CAREER: Crime Victimization Patterns in American Cities

Project: Research project

Project Details


Intellectual Merit: Homicide is the third leading cause of death for African American men, trailing only cardiovascular disease and cancer, and accounts for nearly 18 percent of the seven-year black-white gap in male life expectancy [1, 2]. Conventional explanations of homicide typically take a “risk factors” approach that considers differential rates of violence as the byproduct of individual traits (e.g., self-control or criminal propensity), over-exposure to violence-conducive stimuli (e.g., guns, crack cocaine, or gangs), or the under-exposure to violence mitigating conditions (e.g., educational and economic opportunities). Although such an approach succeeds in explaining aggregate variations in the level of homicide, it fails to explain which individuals become involved in violence. Indeed, the vast majority of people with such risk factors never become involved in a homicide. Risk factor approaches fail for many of the same reasons that early accounts of HIV failed: they ignore how the ways in which people are connected influence the propensity for “infection.” [15]. This project explores the importance of social networks for individual victimization by analyzing the ways social networks and an individual’s position within social networks influence the probability of being a victim of homicide or violent crime. The proposal outlines three main objectives: (1) to establish a theoretical framework for understanding how social networks influence patterns of violent behavior and victimization, (2) to analyze the precise temporal and spatial diffusion of homicide and non-fatal violence, and (3) to explain how an individual’s position within social networks and the structure of such networks influence patterns of violence. Together, these objectives map out a career trajectory that spans research in public health, the social and behavioral sciences, legal studies, and the growing cross-disciplinary interest in social network analysis. In so doing, this study advances an approach to violence that is empirically grounded and scientifically fruitful. Broader Impact: Public policy aimed at reducing violence—especially gang violence—is often based not on scientific research, but on stereotypes and back-of-the-envelope empirics [81]. The results are often broad strategies that generate further inequalities among vulnerable populations, as was the case with Chicago’s 1992 gang loitering law deemed unconstitutional by the Supreme Court because it unfairly targeted non-gang youth [82]. In contrast, the network framework advanced in this research program can better inform policy decisions and violence prevention efforts by determining strategic points of intervention. Thus, rather than crafting strategies based on categorical distinctions (such as profiling race or age), the network approach bases intervention on direct observational information. Tracking the precise patterns of violence in a population thus might reduce morbidity and mortality by pinpointing individuals and groups most at risk of victimization and channeling scarce resources accordingly. Currently, this network approach is being incorporated into a violence reduction strategy in Chicago with extremely promising results. A working relationship between the PI and the National Network for Safe Communities will further integrate this network framework into its on-going violence prevention efforts in more than 50 municipalities across the U.S. This research program includes educational components for students, academics, and professionals. Undergraduate and graduate studen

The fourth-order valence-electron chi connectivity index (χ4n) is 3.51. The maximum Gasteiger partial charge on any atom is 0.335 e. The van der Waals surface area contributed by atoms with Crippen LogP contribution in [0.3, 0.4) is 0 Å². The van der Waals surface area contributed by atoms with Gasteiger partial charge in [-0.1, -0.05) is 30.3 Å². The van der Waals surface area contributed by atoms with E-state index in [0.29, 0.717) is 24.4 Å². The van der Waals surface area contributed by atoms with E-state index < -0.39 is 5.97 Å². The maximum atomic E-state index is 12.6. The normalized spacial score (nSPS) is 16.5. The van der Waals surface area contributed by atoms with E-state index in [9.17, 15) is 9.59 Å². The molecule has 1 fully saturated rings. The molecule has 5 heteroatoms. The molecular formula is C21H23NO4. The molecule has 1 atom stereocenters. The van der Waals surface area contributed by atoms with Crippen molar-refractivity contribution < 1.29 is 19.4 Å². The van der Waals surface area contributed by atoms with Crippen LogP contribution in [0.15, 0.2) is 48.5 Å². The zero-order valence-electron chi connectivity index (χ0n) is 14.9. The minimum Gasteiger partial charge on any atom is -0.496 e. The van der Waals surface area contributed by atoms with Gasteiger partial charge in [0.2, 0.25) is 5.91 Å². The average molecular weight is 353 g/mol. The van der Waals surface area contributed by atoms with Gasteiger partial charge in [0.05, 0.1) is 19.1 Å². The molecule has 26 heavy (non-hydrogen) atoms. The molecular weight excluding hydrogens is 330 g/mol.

Effective start/end date1/1/189/30/18


  • National Science Foundation (SES-1840443)


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